To say Kurtis Charling from Oakland, Nebraska, is outstanding in his field, you have to know exactly which field he is talking about. Growing up on the family farm, he used his knowledge of corn and soybean fields as an agricultural engineering major at the University of Nebraska–Lincoln to learn about crop production efficiency. After graduation in 2012, he began working on his MBA at the College of Business Administration and is using a new field – big data – to advance his research in the agriculture industry.
“I grew up on a family farm and came to UNL so I could improve farming operations in general,” Charling said. “I decided to get my MBA in order to not only advance in my career but to cultivate the largest industry in this state.”
Wanting to stay in Nebraska, he joined Valmont Industries as a senior product support specialist after he graduated. His focus was on machine design where he tested new and existing products. He was also able to develop computer programs for tracking and analyzing product issues as well as testing results. While at Valmont he started taking online MBA courses.
“There are not a lot of opportunities in Nebraska for ag engineers so I decided to take my analytical skills to the next level,” he said. “When I started researching MBA programs, Nebraska was the logical choice for me. Being able to take courses online while working full-time was a great benefit because I could work on my classes on my own time and my own schedule.”
In 2014, he decided to work on his MBA full-time. As a result, he currently works as a graduate assistant in CBA for Dr. Tammy Beck, associate dean and associate professor of management. This has allowed Charling to hone his data analysis and computer programming skills. One of his major projects is developing an interactive MBA user template which lays out the course schedule as well as designing a program to assign courses in CBA to optimize enrollment. He also assists Beck with her academic research.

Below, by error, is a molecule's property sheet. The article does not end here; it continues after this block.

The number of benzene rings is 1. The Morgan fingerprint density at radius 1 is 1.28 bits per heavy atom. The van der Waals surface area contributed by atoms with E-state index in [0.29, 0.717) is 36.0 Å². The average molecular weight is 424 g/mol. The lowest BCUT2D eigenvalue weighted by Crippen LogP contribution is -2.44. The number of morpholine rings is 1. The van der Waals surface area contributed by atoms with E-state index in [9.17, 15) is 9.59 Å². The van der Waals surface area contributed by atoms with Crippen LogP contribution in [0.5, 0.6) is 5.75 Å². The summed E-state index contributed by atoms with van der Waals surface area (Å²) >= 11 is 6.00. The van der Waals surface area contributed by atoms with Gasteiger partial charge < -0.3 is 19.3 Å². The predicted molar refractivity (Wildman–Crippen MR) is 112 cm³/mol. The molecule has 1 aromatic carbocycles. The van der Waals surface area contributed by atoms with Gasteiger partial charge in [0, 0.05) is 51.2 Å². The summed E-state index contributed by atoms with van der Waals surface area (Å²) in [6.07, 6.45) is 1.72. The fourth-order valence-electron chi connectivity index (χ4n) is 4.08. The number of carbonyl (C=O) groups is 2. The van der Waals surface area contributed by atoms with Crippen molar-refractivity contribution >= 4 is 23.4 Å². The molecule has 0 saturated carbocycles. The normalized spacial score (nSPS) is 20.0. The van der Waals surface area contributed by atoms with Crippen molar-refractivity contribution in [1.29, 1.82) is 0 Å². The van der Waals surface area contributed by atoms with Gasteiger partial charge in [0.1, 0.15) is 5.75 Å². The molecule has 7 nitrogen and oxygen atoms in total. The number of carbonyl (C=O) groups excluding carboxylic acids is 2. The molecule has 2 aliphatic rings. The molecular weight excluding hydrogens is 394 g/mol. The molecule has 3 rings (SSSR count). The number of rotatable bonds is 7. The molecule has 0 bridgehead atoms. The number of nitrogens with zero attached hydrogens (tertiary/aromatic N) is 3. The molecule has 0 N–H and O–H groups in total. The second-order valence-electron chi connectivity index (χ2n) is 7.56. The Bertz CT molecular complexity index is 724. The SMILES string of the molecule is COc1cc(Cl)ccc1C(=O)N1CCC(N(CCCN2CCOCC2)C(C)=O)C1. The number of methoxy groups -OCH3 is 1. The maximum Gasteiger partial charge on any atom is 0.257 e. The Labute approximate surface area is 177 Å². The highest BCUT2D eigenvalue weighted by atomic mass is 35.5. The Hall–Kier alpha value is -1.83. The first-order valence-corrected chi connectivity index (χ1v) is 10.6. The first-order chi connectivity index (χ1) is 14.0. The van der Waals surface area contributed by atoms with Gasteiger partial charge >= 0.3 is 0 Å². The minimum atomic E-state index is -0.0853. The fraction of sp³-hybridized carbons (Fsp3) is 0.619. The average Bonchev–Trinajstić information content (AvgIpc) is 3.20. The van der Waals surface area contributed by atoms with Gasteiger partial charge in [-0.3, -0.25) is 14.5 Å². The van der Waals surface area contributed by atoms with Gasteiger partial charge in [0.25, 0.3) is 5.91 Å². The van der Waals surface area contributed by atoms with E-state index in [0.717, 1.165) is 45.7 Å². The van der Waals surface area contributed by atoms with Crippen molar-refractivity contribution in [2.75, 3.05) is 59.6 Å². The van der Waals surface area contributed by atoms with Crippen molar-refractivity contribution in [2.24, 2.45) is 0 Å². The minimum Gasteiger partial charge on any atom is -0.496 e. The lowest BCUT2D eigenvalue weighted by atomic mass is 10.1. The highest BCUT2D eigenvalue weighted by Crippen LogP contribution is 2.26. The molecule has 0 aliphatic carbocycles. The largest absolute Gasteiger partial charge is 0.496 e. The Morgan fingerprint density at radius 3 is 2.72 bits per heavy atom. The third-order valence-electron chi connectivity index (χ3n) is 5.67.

“I could not ask for a better graduate assistant than Kurtis,” said Beck. “He has assisted me with several projects by analyzing data and writing computer programs to make us more efficient as a college. He always exceeds my expectations with his attention to detail and the quality of his work. He is an asset to me and to CBA.”
Charling will graduate with his MBA in December with a finance emphasis. He plans to stay in Nebraska, but he is uncertain which direction his next career move will be.
“After I graduate, I will have several directions I can take my career. I am currently involved in two startups, an agricultural technology related business and one in security. I plan to be more involved with both,” he said. “Another option I may pursue is a Ph.D. in finance. I feel like finance is a field that relates to any industry, particularly agriculture. I want to keep all my options open.”